Xenoblade Chronicles 3 isn’t too much further off with a release date set at the end of July. Soon enough, players will be able to embark on the next chapter of the Xeno franchise and this one is looking even more intense than ever. I recently had a chance to sit down with an early version of the game and play its opening hours and, between a revamp of classes and arts, and the all-new mechanic known as Interlinking, it seems fans will have a lot to look forward to as they take on the journey of Noah, Mio, and the rest of the group’s journey through the world of Aionios.
All they know is war
Xenoblade Chronicles 3 may have one of the most dystopian overall tones I’ve seen in these games so far. In the world of Aionios, two rival nations - the mechanically-inclined Keves and the Ether-centered Agnus - are at constant war with each other. By fighting and killing each other, opposing sides gain the Life in defeated corpses which is used to power mighty machines and increase the power of colonies in which the soldiers of both nations live. The battles are fought using engineered soldiers artificially limited to 10 years of life and raised solely to fight. Even those who survive the 10 years are simply given a chance to willingly relinquish their Life to their side’s overall power.
Amid the battlefields of this desolate existence are people like the main protagonist Noah, who is both a fighter and an Off-Seer. Wherever there is death, Noah and other Off-Seers are capable of playing a musical instrument to disperse the corpse’s Life and send them on to the afterlife. Noah and his friends never question any of this existence until a chance encounter with an Agnus force including the Off-Seer Mio and her friends.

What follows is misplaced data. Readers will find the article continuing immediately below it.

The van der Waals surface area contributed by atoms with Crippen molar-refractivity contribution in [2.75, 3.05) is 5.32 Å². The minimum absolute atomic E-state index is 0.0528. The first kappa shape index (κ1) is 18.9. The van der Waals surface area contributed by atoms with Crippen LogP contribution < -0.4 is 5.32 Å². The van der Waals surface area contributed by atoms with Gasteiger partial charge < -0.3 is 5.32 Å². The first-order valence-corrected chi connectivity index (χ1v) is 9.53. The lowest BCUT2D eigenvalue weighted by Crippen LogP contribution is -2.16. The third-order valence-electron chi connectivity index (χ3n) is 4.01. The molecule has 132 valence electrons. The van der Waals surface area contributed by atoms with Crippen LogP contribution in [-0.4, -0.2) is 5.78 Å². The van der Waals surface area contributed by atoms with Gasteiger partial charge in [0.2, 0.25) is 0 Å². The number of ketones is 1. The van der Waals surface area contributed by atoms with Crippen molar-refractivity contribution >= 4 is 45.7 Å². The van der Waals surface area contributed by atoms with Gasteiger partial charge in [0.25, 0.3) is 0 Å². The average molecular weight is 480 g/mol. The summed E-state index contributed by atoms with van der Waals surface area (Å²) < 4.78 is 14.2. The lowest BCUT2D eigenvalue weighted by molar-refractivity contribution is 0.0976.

The clash of these opposing foes over a mysterious power source leads them to crack it open and imbue them with a strange force known as Ouroboros. It allows Noah and Mio to Interlink into a mecha-like and powerful form that gives them greater powers in combat. However, it also shows them the subconscious thoughts, memories, and pain each has endured, making them realize they are not so different. Being imbued with the power of Interlinking and the Ouroboros also paints Noah, Mio, and their friends as enemies of both nations. Their only hope is to survive and fight their way across Aionios to a place called Sword March where they will supposedly learn of a “true enemy.”
The setup of Xenoblade Chronicles 3 feels easily like some of the most moody and stark of anything we’ve seen in Xenoblade yet. However, it also makes for a compelling story as these sworn enemies, bred to fight and kill each other, learn to fight together toward a common cause and discovery of purpose beyond their constant conflict. There is regular tension, contempt, and mistrust among them as they try their hardest to put aside their differences if they are to move forward. I can’t wait to see where the journey takes them and how their relationships evolve.
Born to fight